Today, with the COVID-19 pandemic and its ensuing lockdowns and social distancing, e-learning has become a vital tool to ensure the continuity of learning and education. Some have argued that during these periods of school closures, students can be left to learn and discover on their own and to return to the school curriculum when the situation improves. Personally, my education was disrupted by the Japanese occupation during the Second World War, and despite that my peers and I did go on to continue our education and succeed. But unlike a war with a visible enemy, COVID-19 is not just a war with an invisible and seemingly omnipresent enemy, but one that also exposes our vulnerability to future virus outbreaks. Importantly, this pandemic is going to force us to rethink our social interactions and that will include the way we educate.

Institutions of higher learning in Singapore are generally quite prepared to adapt to this new reality, because they are likely to already be using e-learning tools to some extent.

The Singapore University of Social Sciences (SUSS), of which I was Chancellor from 2005 to 2014, has been ready for this for a very long time. A large number of SUSS students are part-timers, and e-learning tools are indispensable to making the part-time educational experience effective.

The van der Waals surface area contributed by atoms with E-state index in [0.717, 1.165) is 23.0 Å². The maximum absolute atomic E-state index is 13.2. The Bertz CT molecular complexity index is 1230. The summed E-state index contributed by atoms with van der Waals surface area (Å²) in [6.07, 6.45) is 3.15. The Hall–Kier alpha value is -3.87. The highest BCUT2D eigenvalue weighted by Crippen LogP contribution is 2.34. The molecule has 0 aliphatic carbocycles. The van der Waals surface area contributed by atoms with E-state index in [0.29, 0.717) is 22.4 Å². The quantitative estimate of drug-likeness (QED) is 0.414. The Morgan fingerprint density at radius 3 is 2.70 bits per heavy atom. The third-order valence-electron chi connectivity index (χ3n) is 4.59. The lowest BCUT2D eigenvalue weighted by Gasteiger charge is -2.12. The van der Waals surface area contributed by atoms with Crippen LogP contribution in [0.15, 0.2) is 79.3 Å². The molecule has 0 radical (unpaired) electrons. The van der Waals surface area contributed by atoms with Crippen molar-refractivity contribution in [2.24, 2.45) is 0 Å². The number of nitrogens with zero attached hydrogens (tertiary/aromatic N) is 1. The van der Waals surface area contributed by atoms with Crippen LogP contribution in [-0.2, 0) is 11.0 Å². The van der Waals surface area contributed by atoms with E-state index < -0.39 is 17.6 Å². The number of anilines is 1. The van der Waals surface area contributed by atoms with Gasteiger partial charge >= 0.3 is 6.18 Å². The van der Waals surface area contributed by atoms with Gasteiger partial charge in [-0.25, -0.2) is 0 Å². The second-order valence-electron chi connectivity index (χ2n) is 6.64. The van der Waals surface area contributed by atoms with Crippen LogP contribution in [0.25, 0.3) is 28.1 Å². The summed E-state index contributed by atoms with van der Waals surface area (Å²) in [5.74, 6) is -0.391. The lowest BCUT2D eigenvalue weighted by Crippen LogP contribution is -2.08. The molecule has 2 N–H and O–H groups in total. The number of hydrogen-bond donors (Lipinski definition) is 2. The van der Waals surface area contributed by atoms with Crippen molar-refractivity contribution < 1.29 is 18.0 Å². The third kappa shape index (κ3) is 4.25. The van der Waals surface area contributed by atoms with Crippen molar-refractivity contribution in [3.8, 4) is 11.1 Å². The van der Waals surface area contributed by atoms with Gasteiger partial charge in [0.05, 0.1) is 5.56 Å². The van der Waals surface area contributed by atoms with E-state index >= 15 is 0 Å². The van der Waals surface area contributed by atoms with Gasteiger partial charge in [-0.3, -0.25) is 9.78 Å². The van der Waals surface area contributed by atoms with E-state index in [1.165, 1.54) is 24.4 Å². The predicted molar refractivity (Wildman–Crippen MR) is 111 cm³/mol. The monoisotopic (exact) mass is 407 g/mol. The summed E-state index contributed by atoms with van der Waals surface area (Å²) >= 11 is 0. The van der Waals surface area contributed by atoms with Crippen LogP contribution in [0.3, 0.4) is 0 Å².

If we look throughout the Asian region though, not all university students may be in the same situation — some of them may not even have Internet access, let alone laptops or tablets.

In any case, higher education should not strive to be a completely online activity. In engineering for instance, you would need to touch equipment, to get a feel of things. Blended learning — where you have a course taught through a mix of e-learning and traditional face-to-face learning — will certainly prove to be much more satisfactory than a purely e-learning experience. Ultimately, the interaction with fellow students is a defining experience of university life.

If we look throughout the Asian region though, not all university students may be in the same situation — some of them may not even have Internet access, let alone laptops or tablets.

The Future of Singapore as a Global Higher Education Hub
Ten years ago, I was a committee member in an audit exercise of one of the top universities in China. During one meeting with 20 of their students, I asked if they, as citizens of the most populous country in the world, had an interest in the little city-state of Singapore. I was pleasantly surprised to hear that they were in fact all keen to study in Singapore — surprised, because of the prestigious status of the university they were already part of. They replied that because the nature of business has become so international, they did not want to just remain in China. Some of them also cited the chance to improve their proficiency in English.